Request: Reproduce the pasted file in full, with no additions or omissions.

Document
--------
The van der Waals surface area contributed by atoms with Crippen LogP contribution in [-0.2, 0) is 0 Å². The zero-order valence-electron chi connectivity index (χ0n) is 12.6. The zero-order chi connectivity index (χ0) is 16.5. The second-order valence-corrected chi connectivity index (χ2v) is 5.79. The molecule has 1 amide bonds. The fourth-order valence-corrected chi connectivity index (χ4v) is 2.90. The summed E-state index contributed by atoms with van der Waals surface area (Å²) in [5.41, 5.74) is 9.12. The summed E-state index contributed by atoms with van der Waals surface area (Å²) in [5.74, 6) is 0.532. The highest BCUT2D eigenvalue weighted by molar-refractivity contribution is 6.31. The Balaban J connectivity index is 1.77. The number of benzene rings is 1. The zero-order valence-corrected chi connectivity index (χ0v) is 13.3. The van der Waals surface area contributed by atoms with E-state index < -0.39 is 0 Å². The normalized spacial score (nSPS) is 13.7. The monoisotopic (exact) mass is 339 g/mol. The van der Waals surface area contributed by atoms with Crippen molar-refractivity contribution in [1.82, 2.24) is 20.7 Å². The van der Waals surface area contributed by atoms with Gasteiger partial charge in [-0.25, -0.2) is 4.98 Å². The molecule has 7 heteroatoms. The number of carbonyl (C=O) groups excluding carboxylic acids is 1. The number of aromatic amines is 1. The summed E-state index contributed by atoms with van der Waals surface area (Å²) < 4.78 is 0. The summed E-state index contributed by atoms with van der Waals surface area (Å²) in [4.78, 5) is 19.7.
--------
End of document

The van der Waals surface area contributed by atoms with Crippen LogP contribution in [-0.2, 0) is 0 Å². The zero-order valence-electron chi connectivity index (χ0n) is 12.6. The zero-order chi connectivity index (χ0) is 16.5. The second-order valence-corrected chi connectivity index (χ2v) is 5.79. The molecule has 1 amide bonds. The fourth-order valence-corrected chi connectivity index (χ4v) is 2.90. The summed E-state index contributed by atoms with van der Waals surface area (Å²) in [5.41, 5.74) is 9.12. The summed E-state index contributed by atoms with van der Waals surface area (Å²) in [5.74, 6) is 0.532. The highest BCUT2D eigenvalue weighted by molar-refractivity contribution is 6.31. The Balaban J connectivity index is 1.77. The number of benzene rings is 1. The zero-order valence-corrected chi connectivity index (χ0v) is 13.3. The van der Waals surface area contributed by atoms with E-state index < -0.39 is 0 Å². The normalized spacial score (nSPS) is 13.7. The monoisotopic (exact) mass is 339 g/mol. The van der Waals surface area contributed by atoms with Crippen molar-refractivity contribution in [1.82, 2.24) is 20.7 Å². The van der Waals surface area contributed by atoms with Gasteiger partial charge in [-0.25, -0.2) is 4.98 Å². The molecule has 7 heteroatoms. The number of carbonyl (C=O) groups excluding carboxylic acids is 1. The number of aromatic amines is 1. The summed E-state index contributed by atoms with van der Waals surface area (Å²) < 4.78 is 0. The summed E-state index contributed by atoms with van der Waals surface area (Å²) in [4.78, 5) is 19.7.